Cooking outdoors was once only a summer activity shared with
family and friends. Now more than half of Americans say they
are cooking outdoors year round. Use these simple guidelines
for grilling food safely to prevent harmful bacteria from
multiplying and causing food-borne illness.
Completely defrost meat and poultry before grilling so it
cooks more evenly. Use the refrigerator for slow, safe
thawing or thaw sealed packages in cold water. You can
microwave defrost if the food will be placed immediately on
Meat and poultry can be marinated for several hours or days
to tenderize or add flavor. Be sure to marinate food in the
refrigerator, not on the counter. If some of the marinade is
to be used as a sauce on the cooked food, reserve a portion
of the marinade before putting raw meat and poultry in it.
However, if the marinade used on raw meat or poultry is to
be reused, make sure to let it come to a boil first to
destroy any harmful bacteria.
When carrying food to another location, keep it cold to
minimize bacterial growth. Use an insulated cooler with
sufficient ice or ice packs to keep the food at 40? F or
below. Pack food right from the refrigerator into the cooler
immediately before leaving home. Keep the cooler in the
coolest part of the car.
4. Keep Cold Food Cold
When using a cooler, keep it out of the direct sun by
placing it in the shade or shelter. Avoid opening the lid
too often, which lets cold air out and warm air in. Pack
beverages in one cooler & perishables in a separate cooler.
5. Keep Everything Clean
Be sure there are plenty of clean utensils and platters. To
prevent food-borne illness, don't use the same platter and
utensils for raw and cooked meat and poultry. Harmful
bacteria present in raw meat and poultry and their juices
can contaminate safely cooked food.
6. Cook Thoroughly
Cook food to a safe internal temperature to destroy harmful
bacteria. Meat and poultry cooked on a grill often browns
very fast on the outside. Use a food thermometer to be sure
the food has reached a safe internal temperature. Whole
poultry should reach 180? F; breasts, 170? F. Hamburgers
made of ground beef should reach 160? F; ground poultry,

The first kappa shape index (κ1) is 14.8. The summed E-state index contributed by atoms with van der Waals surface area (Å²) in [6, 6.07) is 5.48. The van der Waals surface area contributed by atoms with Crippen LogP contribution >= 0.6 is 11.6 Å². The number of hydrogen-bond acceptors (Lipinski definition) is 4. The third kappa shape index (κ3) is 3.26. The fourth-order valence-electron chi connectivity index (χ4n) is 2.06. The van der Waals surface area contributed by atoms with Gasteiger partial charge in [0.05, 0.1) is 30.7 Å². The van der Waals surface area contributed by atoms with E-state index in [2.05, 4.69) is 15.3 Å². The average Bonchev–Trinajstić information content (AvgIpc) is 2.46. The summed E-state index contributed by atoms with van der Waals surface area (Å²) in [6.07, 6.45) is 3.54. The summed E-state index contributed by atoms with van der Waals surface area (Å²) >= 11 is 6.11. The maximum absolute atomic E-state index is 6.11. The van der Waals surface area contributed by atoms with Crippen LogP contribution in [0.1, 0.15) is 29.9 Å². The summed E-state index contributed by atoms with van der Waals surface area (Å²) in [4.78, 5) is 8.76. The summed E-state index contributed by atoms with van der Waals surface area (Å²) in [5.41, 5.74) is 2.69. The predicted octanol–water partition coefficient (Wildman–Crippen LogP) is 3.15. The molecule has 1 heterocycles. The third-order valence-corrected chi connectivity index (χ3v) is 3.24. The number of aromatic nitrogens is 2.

165? F. Beef, veal, and lamb steaks, roasts and chops can be
cooked to 145? F. All cuts of pork should reach 160? F.
NEVER partially grill meat or poultry and finish cooking
7. Keep Hot Food Hot
After cooking meat and poultry on the grill, keep it hot
until served -- at 140? F or warmer. Keep cooked meats hot
by setting them to the side of the grill rack, not directly
over the coals where they could overcook. At home, the
cooked meat can be kept hot in a warm oven (approximately
200? F), in a chafing dish or slow cooker, or on a warming
8. Serving Safely
When taking food off the grill, use a clean platter. Don't
put cooked food on the same platter that held raw meat or
poultry. Any harmful bacteria present in the raw meat juices
could contaminate safely cooked food.
9. Safe Smoking
Smoking is done much more slowly than grilling, so less
tender meats benefit from this method, and a natural smoke
flavoring permeates the meat. The temperature in the smoker
should be maintained at 250? F to 300? F for safety. Use a
food thermometer to be sure the food has reached a safe
10. Pit Roasting
Cooking may require 10 to 12 hours or more and is difficult
to estimate. A meat thermometer must be used to determine
the meat's safety and doneness. There are many variables
such as outdoor temperature, the size and thickness of the
meat, and how fast the coals are cooking.
My Home-Based Business Advisor
Copyright ? by Terry Nicholls. All Rights Reserved.
About The Author
Terry Nicholls is the author of the eBook "Food Safety: Protecting Your Family From Food Poisoning". In addition, he writes from his own experiences in trying to start his own home-based business. To benefit from his success, visit My Home-Based Business Advisor - Helping YOUR Home Business Start and Succeed for free help for YOUR home business, including ideas, startup, and expansion advice.